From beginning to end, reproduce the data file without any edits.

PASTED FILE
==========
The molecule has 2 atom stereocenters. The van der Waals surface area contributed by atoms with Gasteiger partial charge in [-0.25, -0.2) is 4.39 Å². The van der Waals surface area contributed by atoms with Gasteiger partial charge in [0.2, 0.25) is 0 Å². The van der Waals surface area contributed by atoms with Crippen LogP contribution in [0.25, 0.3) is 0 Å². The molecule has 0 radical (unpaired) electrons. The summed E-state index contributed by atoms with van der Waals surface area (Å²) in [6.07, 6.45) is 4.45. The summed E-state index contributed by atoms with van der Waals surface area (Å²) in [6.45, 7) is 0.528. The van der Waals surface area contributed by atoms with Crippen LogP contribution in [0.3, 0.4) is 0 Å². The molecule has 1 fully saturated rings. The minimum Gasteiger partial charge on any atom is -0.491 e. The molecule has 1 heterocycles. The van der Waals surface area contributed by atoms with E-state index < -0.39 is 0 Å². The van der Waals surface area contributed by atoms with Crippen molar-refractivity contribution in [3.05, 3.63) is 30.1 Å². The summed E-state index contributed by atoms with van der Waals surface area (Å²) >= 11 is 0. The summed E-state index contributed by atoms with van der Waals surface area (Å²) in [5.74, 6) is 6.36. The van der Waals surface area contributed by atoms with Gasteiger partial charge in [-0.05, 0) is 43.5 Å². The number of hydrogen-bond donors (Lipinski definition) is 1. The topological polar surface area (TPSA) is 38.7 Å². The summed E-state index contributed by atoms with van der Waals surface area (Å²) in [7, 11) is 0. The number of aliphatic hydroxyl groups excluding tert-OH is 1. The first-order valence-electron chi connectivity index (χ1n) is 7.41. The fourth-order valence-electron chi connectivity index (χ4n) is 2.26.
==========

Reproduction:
The molecule has 2 atom stereocenters. The van der Waals surface area contributed by atoms with Gasteiger partial charge in [-0.25, -0.2) is 4.39 Å². The van der Waals surface area contributed by atoms with Gasteiger partial charge in [0.2, 0.25) is 0 Å². The van der Waals surface area contributed by atoms with Crippen LogP contribution in [0.25, 0.3) is 0 Å². The molecule has 0 radical (unpaired) electrons. The summed E-state index contributed by atoms with van der Waals surface area (Å²) in [6.07, 6.45) is 4.45. The summed E-state index contributed by atoms with van der Waals surface area (Å²) in [6.45, 7) is 0.528. The van der Waals surface area contributed by atoms with Crippen LogP contribution in [0.3, 0.4) is 0 Å². The molecule has 1 fully saturated rings. The minimum Gasteiger partial charge on any atom is -0.491 e. The molecule has 1 heterocycles. The van der Waals surface area contributed by atoms with E-state index < -0.39 is 0 Å². The van der Waals surface area contributed by atoms with Crippen molar-refractivity contribution in [3.05, 3.63) is 30.1 Å². The summed E-state index contributed by atoms with van der Waals surface area (Å²) >= 11 is 0. The summed E-state index contributed by atoms with van der Waals surface area (Å²) in [5.74, 6) is 6.36. The van der Waals surface area contributed by atoms with Gasteiger partial charge in [-0.05, 0) is 43.5 Å². The number of hydrogen-bond donors (Lipinski definition) is 1. The topological polar surface area (TPSA) is 38.7 Å². The summed E-state index contributed by atoms with van der Waals surface area (Å²) in [7, 11) is 0. The number of aliphatic hydroxyl groups excluding tert-OH is 1. The first-order valence-electron chi connectivity index (χ1n) is 7.41. The fourth-order valence-electron chi connectivity index (χ4n) is 2.26.